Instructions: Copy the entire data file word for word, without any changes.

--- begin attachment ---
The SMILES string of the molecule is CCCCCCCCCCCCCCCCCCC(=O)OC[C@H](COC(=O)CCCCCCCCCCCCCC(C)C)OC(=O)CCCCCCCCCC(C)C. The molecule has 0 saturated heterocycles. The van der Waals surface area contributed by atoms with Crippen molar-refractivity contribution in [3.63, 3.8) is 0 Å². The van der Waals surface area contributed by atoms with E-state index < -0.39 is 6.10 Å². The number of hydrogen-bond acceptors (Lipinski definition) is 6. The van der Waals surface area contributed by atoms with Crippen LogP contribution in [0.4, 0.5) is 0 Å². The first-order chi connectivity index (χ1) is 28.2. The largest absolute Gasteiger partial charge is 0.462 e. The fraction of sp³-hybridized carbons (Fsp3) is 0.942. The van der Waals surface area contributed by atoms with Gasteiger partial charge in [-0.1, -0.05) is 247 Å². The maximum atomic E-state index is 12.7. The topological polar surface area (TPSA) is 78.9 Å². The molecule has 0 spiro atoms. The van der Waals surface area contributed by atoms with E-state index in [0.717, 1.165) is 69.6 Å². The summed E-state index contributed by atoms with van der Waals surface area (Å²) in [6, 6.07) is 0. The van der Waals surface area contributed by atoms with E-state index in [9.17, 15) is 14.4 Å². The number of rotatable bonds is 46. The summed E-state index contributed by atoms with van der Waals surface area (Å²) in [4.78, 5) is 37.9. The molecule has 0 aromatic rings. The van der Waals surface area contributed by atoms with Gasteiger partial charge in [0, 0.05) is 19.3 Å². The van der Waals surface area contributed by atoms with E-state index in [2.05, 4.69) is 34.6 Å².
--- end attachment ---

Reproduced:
The SMILES string of the molecule is CCCCCCCCCCCCCCCCCCC(=O)OC[C@H](COC(=O)CCCCCCCCCCCCCC(C)C)OC(=O)CCCCCCCCCC(C)C. The molecule has 0 saturated heterocycles. The van der Waals surface area contributed by atoms with Crippen molar-refractivity contribution in [3.63, 3.8) is 0 Å². The van der Waals surface area contributed by atoms with E-state index < -0.39 is 6.10 Å². The number of hydrogen-bond acceptors (Lipinski definition) is 6. The van der Waals surface area contributed by atoms with Crippen LogP contribution in [0.4, 0.5) is 0 Å². The first-order chi connectivity index (χ1) is 28.2. The largest absolute Gasteiger partial charge is 0.462 e. The fraction of sp³-hybridized carbons (Fsp3) is 0.942. The van der Waals surface area contributed by atoms with Gasteiger partial charge in [-0.1, -0.05) is 247 Å². The maximum atomic E-state index is 12.7. The topological polar surface area (TPSA) is 78.9 Å². The molecule has 0 spiro atoms. The van der Waals surface area contributed by atoms with E-state index in [0.717, 1.165) is 69.6 Å². The summed E-state index contributed by atoms with van der Waals surface area (Å²) in [6, 6.07) is 0. The van der Waals surface area contributed by atoms with E-state index in [9.17, 15) is 14.4 Å². The number of rotatable bonds is 46. The summed E-state index contributed by atoms with van der Waals surface area (Å²) in [4.78, 5) is 37.9. The molecule has 0 aromatic rings. The van der Waals surface area contributed by atoms with Gasteiger partial charge in [0, 0.05) is 19.3 Å². The van der Waals surface area contributed by atoms with E-state index in [2.05, 4.69) is 34.6 Å².